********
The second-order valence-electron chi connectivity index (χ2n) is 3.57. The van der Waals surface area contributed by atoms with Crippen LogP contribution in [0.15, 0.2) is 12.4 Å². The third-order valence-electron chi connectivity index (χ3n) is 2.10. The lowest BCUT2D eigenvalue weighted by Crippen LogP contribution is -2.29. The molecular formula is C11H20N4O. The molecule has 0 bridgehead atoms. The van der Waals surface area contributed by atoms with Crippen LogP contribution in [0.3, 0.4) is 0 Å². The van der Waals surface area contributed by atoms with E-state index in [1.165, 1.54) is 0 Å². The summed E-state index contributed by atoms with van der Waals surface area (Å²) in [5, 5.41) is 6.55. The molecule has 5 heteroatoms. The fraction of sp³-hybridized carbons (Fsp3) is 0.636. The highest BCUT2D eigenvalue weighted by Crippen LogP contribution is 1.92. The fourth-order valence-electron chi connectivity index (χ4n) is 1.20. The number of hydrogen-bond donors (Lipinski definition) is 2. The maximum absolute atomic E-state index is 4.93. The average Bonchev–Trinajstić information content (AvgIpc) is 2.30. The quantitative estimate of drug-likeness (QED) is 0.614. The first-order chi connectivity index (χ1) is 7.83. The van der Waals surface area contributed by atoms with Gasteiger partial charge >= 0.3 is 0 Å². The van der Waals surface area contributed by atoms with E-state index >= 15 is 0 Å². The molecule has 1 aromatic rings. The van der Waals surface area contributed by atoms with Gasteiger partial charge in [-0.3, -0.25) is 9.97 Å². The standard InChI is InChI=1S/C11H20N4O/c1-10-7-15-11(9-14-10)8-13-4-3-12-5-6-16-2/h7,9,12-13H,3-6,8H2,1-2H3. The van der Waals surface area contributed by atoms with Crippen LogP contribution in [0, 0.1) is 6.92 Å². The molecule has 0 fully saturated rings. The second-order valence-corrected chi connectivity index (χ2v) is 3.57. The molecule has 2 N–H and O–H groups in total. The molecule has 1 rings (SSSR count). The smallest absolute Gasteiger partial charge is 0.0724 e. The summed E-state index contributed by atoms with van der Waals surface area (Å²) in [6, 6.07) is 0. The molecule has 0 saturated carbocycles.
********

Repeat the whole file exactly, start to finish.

The second-order valence-electron chi connectivity index (χ2n) is 3.57. The van der Waals surface area contributed by atoms with Crippen LogP contribution in [0.15, 0.2) is 12.4 Å². The third-order valence-electron chi connectivity index (χ3n) is 2.10. The lowest BCUT2D eigenvalue weighted by Crippen LogP contribution is -2.29. The molecular formula is C11H20N4O. The molecule has 0 bridgehead atoms. The van der Waals surface area contributed by atoms with Crippen LogP contribution in [0.3, 0.4) is 0 Å². The van der Waals surface area contributed by atoms with E-state index in [1.165, 1.54) is 0 Å². The summed E-state index contributed by atoms with van der Waals surface area (Å²) in [5, 5.41) is 6.55. The molecule has 5 heteroatoms. The fraction of sp³-hybridized carbons (Fsp3) is 0.636. The highest BCUT2D eigenvalue weighted by Crippen LogP contribution is 1.92. The fourth-order valence-electron chi connectivity index (χ4n) is 1.20. The number of hydrogen-bond donors (Lipinski definition) is 2. The maximum absolute atomic E-state index is 4.93. The average Bonchev–Trinajstić information content (AvgIpc) is 2.30. The quantitative estimate of drug-likeness (QED) is 0.614. The first-order chi connectivity index (χ1) is 7.83. The van der Waals surface area contributed by atoms with Gasteiger partial charge >= 0.3 is 0 Å². The van der Waals surface area contributed by atoms with E-state index >= 15 is 0 Å². The molecule has 1 aromatic rings. The van der Waals surface area contributed by atoms with Gasteiger partial charge in [-0.3, -0.25) is 9.97 Å². The standard InChI is InChI=1S/C11H20N4O/c1-10-7-15-11(9-14-10)8-13-4-3-12-5-6-16-2/h7,9,12-13H,3-6,8H2,1-2H3. The van der Waals surface area contributed by atoms with Crippen LogP contribution in [0, 0.1) is 6.92 Å². The molecule has 0 fully saturated rings. The second-order valence-corrected chi connectivity index (χ2v) is 3.57. The molecule has 2 N–H and O–H groups in total. The molecule has 1 rings (SSSR count). The smallest absolute Gasteiger partial charge is 0.0724 e. The summed E-state index contributed by atoms with van der Waals surface area (Å²) in [6, 6.07) is 0. The molecule has 0 saturated carbocycles.